Building a Raspberry Pi Kiosk - A Step-by-Step Tutorial


In the digital age, kiosks have become an integral part of customer service, information dissemination, and retail display. With the advent of compact and affordable computing solutions like the Raspberry Pi, creating a custom kiosk has never been more accessible. This step-by-step tutorial will guide you through the process of building a Raspberry Pi-powered kiosk, ideal for a wide range of applications from public information displays to interactive exhibits.

What You Will Need

  • Raspberry Pi (3B+ or newer recommended for optimal performance)
  • MicroSD Card (16GB or larger recommended)
  • Power Supply (appropriate for your Raspberry Pi model)
  • HDMI Cable and Monitor/Display (with touch functionality, if required)
  • Keyboard and Mouse (for initial setup)
  • Internet Connection (Ethernet or Wi-Fi)

Step 1: Prepare Your Raspberry Pi

  1. Download Raspberry Pi Imager: Visit the official Raspberry Pi website to download and install the Raspberry Pi Imager on your computer.
  2. Flash Raspberry Pi OS: Use the Imager to flash the Raspberry Pi OS (Lite version is sufficient for kiosk projects) onto your MicroSD card. Insert the card into your Raspberry Pi once done.

Step 2: Initial Raspberry Pi Setup

  1. Connect your Raspberry Pi to a monitor, keyboard, and mouse, then power it up.
  2. Follow the on-screen instructions to complete the basic setup, including configuring your internet connection.
  3. Update your Raspberry Pi to ensure you have the latest software and security patches:
sudo apt update && sudo apt upgrade -y

Step 3: Install Kiosk Software

For this tutorial, we'll use Chromium in kiosk mode as it's versatile and easy to set up.

Install Chromium Browser:

sudo apt install --no-install-recommends chromium-browser

Install Unclutter (optional, to hide the mouse cursor):

sudo apt install unclutter

Step 4: Configure Your Raspberry Pi to Launch the Kiosk on Boot

Edit the autostart file:

sudo nano /etc/xdg/lxsession/LXDE-pi/autostart

Add the following lines at the end of the file (replace '' with the URL you want your kiosk to display):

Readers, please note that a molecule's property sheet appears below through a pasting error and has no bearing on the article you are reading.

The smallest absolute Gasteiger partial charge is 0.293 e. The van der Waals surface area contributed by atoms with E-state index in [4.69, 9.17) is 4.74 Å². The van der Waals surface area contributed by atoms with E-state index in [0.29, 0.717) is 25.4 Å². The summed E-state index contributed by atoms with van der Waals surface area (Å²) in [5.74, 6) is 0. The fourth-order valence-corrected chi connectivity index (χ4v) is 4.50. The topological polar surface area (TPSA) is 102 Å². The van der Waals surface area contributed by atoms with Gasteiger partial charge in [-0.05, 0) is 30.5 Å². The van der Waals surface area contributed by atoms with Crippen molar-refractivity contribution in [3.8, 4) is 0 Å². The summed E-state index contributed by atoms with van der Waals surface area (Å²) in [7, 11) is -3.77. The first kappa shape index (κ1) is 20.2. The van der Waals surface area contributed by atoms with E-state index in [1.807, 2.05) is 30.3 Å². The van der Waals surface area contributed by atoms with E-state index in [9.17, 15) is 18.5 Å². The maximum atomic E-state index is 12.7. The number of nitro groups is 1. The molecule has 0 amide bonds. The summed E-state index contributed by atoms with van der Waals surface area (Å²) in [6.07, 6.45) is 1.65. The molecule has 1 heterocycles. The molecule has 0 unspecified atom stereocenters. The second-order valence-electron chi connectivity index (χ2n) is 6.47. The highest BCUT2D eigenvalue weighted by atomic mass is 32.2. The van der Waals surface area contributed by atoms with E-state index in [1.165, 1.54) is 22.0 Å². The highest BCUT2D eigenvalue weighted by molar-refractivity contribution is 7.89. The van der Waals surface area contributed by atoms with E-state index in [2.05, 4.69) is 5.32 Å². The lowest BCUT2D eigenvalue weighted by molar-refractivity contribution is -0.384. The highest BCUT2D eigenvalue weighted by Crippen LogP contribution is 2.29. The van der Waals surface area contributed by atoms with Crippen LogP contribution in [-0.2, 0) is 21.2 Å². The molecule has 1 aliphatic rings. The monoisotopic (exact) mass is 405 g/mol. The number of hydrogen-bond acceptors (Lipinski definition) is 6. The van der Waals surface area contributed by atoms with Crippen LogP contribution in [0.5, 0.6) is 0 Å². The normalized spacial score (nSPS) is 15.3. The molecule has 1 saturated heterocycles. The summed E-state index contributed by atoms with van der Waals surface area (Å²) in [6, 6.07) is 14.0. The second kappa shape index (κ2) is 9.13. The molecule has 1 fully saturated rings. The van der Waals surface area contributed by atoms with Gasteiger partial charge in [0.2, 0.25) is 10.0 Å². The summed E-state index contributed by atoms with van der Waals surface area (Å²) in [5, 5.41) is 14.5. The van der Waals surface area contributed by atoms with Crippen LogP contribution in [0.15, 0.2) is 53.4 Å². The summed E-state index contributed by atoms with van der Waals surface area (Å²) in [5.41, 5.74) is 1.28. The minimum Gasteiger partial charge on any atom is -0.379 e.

@xset s noblank
@xset s off
@xset -dpms
@unclutter -idle 0.1 -root
@chromium-browser --noerrdialogs --disable-infobars --kiosk

Save and exit by pressing CTRL+X, then Y to confirm the changes, and Enter to close.

Step 5: Disable Screen Sleeping

  1. To prevent the display from going to sleep, disable the screen saver feature.

Open the LightDM configuration file:

sudo nano /etc/lightdm/lightdm.conf
  1. Add the following lines under the [Seat:*] section:
xserver-command=X -s 0 dpms

Save and exit as before.

Step 6: Reboot and Test Your Kiosk

Reboot your Raspberry Pi:

sudo reboot

Upon restart, your Raspberry Pi should automatically open Chromium in kiosk mode and display the specified URL. Customizing Your Kiosk

Depending on your project, you might want to explore additional customizations:

  • Touch Screen Interactivity: If using a touch screen, ensure it's correctly calibrated and that the UI/UX is designed for touch input.
  • Remote Management: Consider setting up SSH or remote desktop software for easier management and updates.
  • Security Enhancements: Secure your Raspberry Pi by changing default passwords, setting up a firewall, and regularly updating your software.


Building a kiosk with a Raspberry Pi is a rewarding project that can be tailored to a wide range of uses. By following this tutorial, you've learned the basics of setting up a Raspberry Pi kiosk using Chromium in kiosk mode. The possibilities for customization and development are vast, allowing you to create a kiosk solution that perfectly fits your needs. Whether for business, education, or public information, a Raspberry Pi kiosk is a versatile and cost-effective choice.